Wednesday, February 22, 2012

NEWFOUNDLAND TRUST NAMES ENDANGERED HISTORIC SITES

Monday was National Heritage Day.

While many heritage organizations celebrated and encouraged the preservation and promotion of Canada's nationally significant historic, architectural, natural and scenic heritage, The Newfoundland Historic Trust announced it's annual  endangered historic sites to alert citizens to the vulnerability of many of our heritage buildings and structures and the need for preservation.

One of this years highlights was the Trust's concern for our historic lighthouses  which dot the headlands and points of our province.

The Newfoundland Historic Trust was established in 1966 as a citizen's response to the threatened demolition of Christ Church, a small Anglican chapel (1842) in the village of Quidi Vidi on the outskirts of St. John's. There was no organized preservation effort in Newfoundland at the time, and public discontent and frustration were building as more and more historic buildings throughout the province were being lost through demolition or neglect.

The Trust has dedicated itself to the preservation of all forms of architecture reflecting the culture and heritage of Newfoundland and Labrador, and to the enhancement of street patterns and streetscapes, linking social and preservation concerns.

If you are interested in becoming a member of the Trust,  a form can be downloaded here. The cost is $5 for students, $25 for families and $40 for groups and organizations.

Interestingly enough,  two years ago the Trust had named the Newman Building, 1 Springdale Street, which houses the Newfoundland and Labrador Heritage Foundation, as a building at risk. In the update section of this years list, the Trust provides an update on efforts to preserve this building "the provincial government painted the front door and fence in 2011. More action is required in order to restore the building to a satisfactory condition."

As much as the government has poured money into culture, they have not done enough with build heritage. The fact that the leading heritage organization in the province is operating out of an historic building that is on the Trust's endangered historic sites list is very telling of the government's commitment to protecting and conserving it's own historic buildings.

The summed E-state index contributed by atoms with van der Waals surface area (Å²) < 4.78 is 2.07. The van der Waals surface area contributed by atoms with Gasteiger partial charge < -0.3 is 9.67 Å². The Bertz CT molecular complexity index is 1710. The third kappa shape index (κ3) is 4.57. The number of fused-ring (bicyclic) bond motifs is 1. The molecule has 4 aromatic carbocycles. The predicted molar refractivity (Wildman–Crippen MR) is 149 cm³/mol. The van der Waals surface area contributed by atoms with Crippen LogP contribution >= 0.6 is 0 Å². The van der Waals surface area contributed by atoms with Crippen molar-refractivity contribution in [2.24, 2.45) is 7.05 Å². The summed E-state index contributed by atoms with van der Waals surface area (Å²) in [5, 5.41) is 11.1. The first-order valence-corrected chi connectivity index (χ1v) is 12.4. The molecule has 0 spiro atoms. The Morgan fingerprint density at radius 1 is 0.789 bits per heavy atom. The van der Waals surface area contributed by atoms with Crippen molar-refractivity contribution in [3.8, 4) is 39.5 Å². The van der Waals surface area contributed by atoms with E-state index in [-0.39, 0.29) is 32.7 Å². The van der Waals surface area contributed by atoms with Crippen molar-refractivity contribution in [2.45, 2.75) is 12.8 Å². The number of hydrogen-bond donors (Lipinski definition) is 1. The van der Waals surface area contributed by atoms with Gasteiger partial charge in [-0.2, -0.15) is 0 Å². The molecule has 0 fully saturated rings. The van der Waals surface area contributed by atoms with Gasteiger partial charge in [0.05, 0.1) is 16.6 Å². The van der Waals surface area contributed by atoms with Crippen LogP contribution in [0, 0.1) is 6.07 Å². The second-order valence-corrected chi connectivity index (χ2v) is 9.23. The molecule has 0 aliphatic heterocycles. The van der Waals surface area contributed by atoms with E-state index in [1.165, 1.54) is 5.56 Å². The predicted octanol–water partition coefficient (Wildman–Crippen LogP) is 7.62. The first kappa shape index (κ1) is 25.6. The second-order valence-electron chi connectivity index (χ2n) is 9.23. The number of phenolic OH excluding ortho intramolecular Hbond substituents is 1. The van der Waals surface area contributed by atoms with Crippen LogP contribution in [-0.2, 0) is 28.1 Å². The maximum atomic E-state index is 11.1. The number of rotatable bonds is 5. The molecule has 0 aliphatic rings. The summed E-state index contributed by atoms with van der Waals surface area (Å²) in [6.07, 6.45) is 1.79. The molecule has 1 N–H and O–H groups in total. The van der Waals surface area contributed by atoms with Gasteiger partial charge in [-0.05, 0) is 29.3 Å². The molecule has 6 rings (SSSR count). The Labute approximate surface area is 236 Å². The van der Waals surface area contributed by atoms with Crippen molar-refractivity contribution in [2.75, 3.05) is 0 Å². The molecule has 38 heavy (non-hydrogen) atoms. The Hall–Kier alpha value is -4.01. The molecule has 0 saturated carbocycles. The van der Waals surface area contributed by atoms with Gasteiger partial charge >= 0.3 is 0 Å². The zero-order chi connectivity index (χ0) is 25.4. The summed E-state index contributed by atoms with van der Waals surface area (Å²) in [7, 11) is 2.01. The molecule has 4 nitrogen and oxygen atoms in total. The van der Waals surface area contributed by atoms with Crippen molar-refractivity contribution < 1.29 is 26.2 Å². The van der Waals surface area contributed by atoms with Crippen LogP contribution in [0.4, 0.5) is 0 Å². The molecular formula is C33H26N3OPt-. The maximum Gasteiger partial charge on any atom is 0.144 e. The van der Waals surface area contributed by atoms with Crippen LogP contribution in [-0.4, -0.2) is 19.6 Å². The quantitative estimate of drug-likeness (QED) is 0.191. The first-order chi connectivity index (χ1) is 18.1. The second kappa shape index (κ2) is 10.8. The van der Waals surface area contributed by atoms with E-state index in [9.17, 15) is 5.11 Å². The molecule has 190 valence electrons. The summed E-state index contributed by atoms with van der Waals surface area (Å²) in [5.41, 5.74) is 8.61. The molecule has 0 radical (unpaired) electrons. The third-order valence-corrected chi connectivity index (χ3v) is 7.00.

I admit, that criticism may be unfair in light of the investment the province has made in restoring the Colonial Building, the home of the province’s first legislature. The Provincial Government has committed approximately $13 million to the total Colonial Building restoration budget of $22.3 million.

However, one might expect the flagship government agency, responsible for build heritage, would not be sitting on an endangered buildings list.



Heritage Day was established in 1973 by the Heritage Canada Foundation, and is celebrated the 3rd Monday of February

4 comments:

Anonymous said...

Why waste good money on old buildings that days are number? Fix them up for a while, than they cost too much to maintain and fall into disrepair again.

In with the new and out with the old. I would rather see my tax dollars go to healthcare, education and roads!

Anonymous said...

Anon makes some good points, why should we waste money on some "old buildings". I mean these buildings do nothing for the people and the economy of the province, and groups expect our money to keep them stand? outrageous. Honestly, what do some old buildings around our province do? They just stand there, never mind that it's our culture and that they are historic, shag it! knock them down!

It's not like people go to Bonavista, Port Union, Twillingate or even St. John's to look at these relics of the past. How do keeping these buildings standing help us, the tax payer? With all the money that the government shovels out into these groups they only attracted 518,500 visitors. That's just basically our entire population visiting our province. I bet you if you asked if they were proud of these numbers they would say yes! I mean really we should demand double that many people to visit our little rock in the North Atlantic.

Of all those 518,500 people they only added $410.6 million dollars to the economy. That's it! Imagine their gal to use some of that money to save building that attract people here and get more people to spend money.

I agree with Anonymous, why should we be spending the amount of money that we spend on some old buildings, which are some of the main attractions that draw people to our province? We should just let them rot, and let our culture rot with them. All the money should be spent on health care, education and roads. Why should the government be spending any money other than essential services? Even if it does bring in millions of dollars that we can spend on health care, education and roads.

Anonymous said...

Really, Anonymous? How about the buildings be kept in use? Can you imagine London or Paris (or just about any old european town) if all of the old buildings were razed because they're old? Before you claim there's no comparison... those buildings didn't spontaneously become landmarks and culural treasures... That happens with time... We just haven't had enough of it yet on this side of the ocean. In a modern society with diminishing oral history these buildings are a touchstone to the past. If they disappear then it's a case of "out of sight, out of mind".

Anonymous said...

Like the Matthew replica what cost millions to build, millions to house and is now rotting! Some good investment their too.

I say make all of those old relic mansions and stuff Guy Fox attractions!